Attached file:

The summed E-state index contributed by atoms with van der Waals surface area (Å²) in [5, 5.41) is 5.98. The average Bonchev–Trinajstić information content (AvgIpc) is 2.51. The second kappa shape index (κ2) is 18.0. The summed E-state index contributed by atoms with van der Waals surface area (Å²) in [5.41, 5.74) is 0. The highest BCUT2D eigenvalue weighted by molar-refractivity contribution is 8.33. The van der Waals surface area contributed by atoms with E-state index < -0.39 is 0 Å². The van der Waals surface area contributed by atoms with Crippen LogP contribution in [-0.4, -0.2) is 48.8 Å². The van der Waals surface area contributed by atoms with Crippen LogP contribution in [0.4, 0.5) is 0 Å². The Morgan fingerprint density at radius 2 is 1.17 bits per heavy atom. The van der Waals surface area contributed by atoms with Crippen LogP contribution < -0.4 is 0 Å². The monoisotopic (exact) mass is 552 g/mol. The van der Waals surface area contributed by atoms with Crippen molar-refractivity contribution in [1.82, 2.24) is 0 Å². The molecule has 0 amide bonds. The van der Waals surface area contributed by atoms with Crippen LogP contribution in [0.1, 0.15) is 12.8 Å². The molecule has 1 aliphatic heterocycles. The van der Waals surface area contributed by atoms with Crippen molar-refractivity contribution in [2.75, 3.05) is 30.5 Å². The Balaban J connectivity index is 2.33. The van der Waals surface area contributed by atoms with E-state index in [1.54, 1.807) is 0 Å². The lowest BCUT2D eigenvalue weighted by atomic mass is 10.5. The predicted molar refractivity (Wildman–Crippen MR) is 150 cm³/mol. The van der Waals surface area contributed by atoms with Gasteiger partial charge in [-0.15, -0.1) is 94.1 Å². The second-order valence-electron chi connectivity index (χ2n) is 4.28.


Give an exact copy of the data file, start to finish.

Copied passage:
The summed E-state index contributed by atoms with van der Waals surface area (Å²) in [5, 5.41) is 5.98. The average Bonchev–Trinajstić information content (AvgIpc) is 2.51. The second kappa shape index (κ2) is 18.0. The summed E-state index contributed by atoms with van der Waals surface area (Å²) in [5.41, 5.74) is 0. The highest BCUT2D eigenvalue weighted by molar-refractivity contribution is 8.33. The van der Waals surface area contributed by atoms with E-state index < -0.39 is 0 Å². The van der Waals surface area contributed by atoms with Crippen LogP contribution in [-0.4, -0.2) is 48.8 Å². The van der Waals surface area contributed by atoms with Crippen LogP contribution in [0.4, 0.5) is 0 Å². The Morgan fingerprint density at radius 2 is 1.17 bits per heavy atom. The van der Waals surface area contributed by atoms with Crippen LogP contribution < -0.4 is 0 Å². The monoisotopic (exact) mass is 552 g/mol. The van der Waals surface area contributed by atoms with Crippen molar-refractivity contribution in [1.82, 2.24) is 0 Å². The molecule has 0 amide bonds. The van der Waals surface area contributed by atoms with Crippen LogP contribution in [0.1, 0.15) is 12.8 Å². The molecule has 1 aliphatic heterocycles. The van der Waals surface area contributed by atoms with Crippen molar-refractivity contribution in [2.75, 3.05) is 30.5 Å². The Balaban J connectivity index is 2.33. The van der Waals surface area contributed by atoms with E-state index in [1.54, 1.807) is 0 Å². The lowest BCUT2D eigenvalue weighted by atomic mass is 10.5. The predicted molar refractivity (Wildman–Crippen MR) is 150 cm³/mol. The van der Waals surface area contributed by atoms with Gasteiger partial charge in [-0.15, -0.1) is 94.1 Å². The second-order valence-electron chi connectivity index (χ2n) is 4.28.